Droughts often lasted for several generations, creating havoc with food supplies in large cities.
The more scientists learn about ancient civilizations, the more they realize that a changing climate often precipitated their collapse. Both the Khmer Empire in Southeast Asia and the Mayan civilization in Mesoamerica were largely undone, after centuries of flourishing, by periods of intense climate variablity.
The same, scientists say, applies to the seminal Indus civilization in what is now India and Pakistan, which experienced a two-hundred-year period of increased aridity from around 4,200 years ago, including several prolonged droughts that lasted between 25 years and 90 years.
This change in climate spelled the end of this once great civilization, according to experts at the University of Cambridge who have published their findings in a study.
“We find clear evidence that this interval was not a short-term crisis but a progressive transformation of the environmental conditions in which Indus people lived,” explains Cameron Petrie, a professor at Cambridge’s Department of Archaeology.
To chart the variablity of rainfall during the period, the scientists examine growth layers in a stalagmite collected from a cave near Pithoragarh in India and measured such environmental tracers in deposits as oxygen, carbon and calcium isotopes to determine relative rainfall during various seasons.
“Multiple lines of evidence allow us to piece together the nature of these droughts from different angles and confirm they are in agreement,” notes Alena Giesche, a scientist Cambridge’s Department of Earth Sciences who participated in the research.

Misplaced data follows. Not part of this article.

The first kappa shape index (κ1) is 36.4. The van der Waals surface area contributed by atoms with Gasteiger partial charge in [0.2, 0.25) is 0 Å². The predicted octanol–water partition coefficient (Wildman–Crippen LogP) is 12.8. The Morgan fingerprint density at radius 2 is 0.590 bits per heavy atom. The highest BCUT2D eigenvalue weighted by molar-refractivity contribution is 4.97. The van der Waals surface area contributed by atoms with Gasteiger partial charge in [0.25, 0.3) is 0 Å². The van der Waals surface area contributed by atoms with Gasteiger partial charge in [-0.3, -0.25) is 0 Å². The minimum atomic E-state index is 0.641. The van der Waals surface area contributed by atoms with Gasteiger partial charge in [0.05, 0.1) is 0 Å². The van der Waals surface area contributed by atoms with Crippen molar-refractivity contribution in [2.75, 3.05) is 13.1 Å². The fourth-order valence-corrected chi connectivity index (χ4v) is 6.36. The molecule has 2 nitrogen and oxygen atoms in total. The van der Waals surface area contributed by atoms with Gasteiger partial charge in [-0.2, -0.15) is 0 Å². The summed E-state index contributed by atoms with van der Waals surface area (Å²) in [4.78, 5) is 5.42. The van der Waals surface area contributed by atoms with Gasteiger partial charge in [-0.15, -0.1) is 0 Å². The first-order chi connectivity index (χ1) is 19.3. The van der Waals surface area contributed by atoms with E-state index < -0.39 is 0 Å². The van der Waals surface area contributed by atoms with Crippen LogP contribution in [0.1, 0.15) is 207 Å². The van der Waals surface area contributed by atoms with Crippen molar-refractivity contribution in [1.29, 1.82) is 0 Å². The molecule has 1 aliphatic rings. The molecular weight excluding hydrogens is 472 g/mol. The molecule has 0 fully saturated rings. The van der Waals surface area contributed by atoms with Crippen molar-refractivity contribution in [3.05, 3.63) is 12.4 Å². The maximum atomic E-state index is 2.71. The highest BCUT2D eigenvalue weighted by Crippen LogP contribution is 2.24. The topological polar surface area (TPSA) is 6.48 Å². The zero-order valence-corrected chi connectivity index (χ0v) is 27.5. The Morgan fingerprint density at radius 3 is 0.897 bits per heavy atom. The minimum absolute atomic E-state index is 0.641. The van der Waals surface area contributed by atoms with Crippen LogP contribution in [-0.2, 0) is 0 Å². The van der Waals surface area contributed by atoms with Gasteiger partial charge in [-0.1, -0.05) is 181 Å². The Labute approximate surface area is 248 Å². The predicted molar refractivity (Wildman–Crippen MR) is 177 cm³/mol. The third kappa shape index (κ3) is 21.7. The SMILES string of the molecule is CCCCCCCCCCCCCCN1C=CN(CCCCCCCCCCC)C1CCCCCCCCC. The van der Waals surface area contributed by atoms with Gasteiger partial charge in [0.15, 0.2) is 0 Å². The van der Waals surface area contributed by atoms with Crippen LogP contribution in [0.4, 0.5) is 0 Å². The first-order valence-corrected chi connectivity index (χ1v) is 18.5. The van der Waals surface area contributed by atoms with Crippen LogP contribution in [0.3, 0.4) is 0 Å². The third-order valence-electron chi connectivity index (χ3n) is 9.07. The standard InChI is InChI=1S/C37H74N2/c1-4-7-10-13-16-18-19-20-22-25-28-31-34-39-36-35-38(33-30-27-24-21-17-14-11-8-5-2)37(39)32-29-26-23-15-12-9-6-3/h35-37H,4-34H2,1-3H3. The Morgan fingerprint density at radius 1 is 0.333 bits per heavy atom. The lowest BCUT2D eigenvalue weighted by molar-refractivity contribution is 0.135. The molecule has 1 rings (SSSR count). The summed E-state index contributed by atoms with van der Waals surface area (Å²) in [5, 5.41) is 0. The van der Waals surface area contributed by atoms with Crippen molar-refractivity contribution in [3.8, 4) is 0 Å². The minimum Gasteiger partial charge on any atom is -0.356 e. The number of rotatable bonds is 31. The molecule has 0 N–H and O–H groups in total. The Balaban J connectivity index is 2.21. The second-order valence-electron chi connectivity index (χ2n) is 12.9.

The use of high-precision uranium-series dating helped the experts better understand the length of droughts back in those days. From these they learned that periods of below-average rainfall occured both in summer and winter, which placed stresses on local agricultural production.
Worse yet for locals, droughts often lasted for several generations, creating havoc with food supplies in large cities within the Indus Valley civilization during the Bronze Age.
“The evidence for drought affecting both cropping seasons is extremely significant for understanding the impact of this period of climate change upon human populations,” Petrie says.
The new study, adds Giesche, now explains that the extent of droughts proved critical to the collapse of this great civilization. “That extra detail is really important when we consider cultural memory and how people make adaptations when faced with environmental change,” the researcher says,
Based on the archaeological evidence, the inhabitants of the region tried their best to weather the prolonged droughts for two centuries. The measures included leaving larger urban areas to smaller rural settlements that could be more self-sufficient.
“At the same time, agriculture shifted towards reliance on summer-crops, especially drought-tolerant millets, and the population transitioned to a lifestyle that appears to have been more self-reliant,” the scientists explain.
The scientists are now exploring the climatic conditions at the time elsewhere in the region.
“Currently, we have a huge blind spot on our maps extending across Afghanistan and Pakistan where the Indian summer monsoon and the Westerlies interact,” stresses Sebastian Breitenbach, a professor of palaeoclimatology at Northumbria University.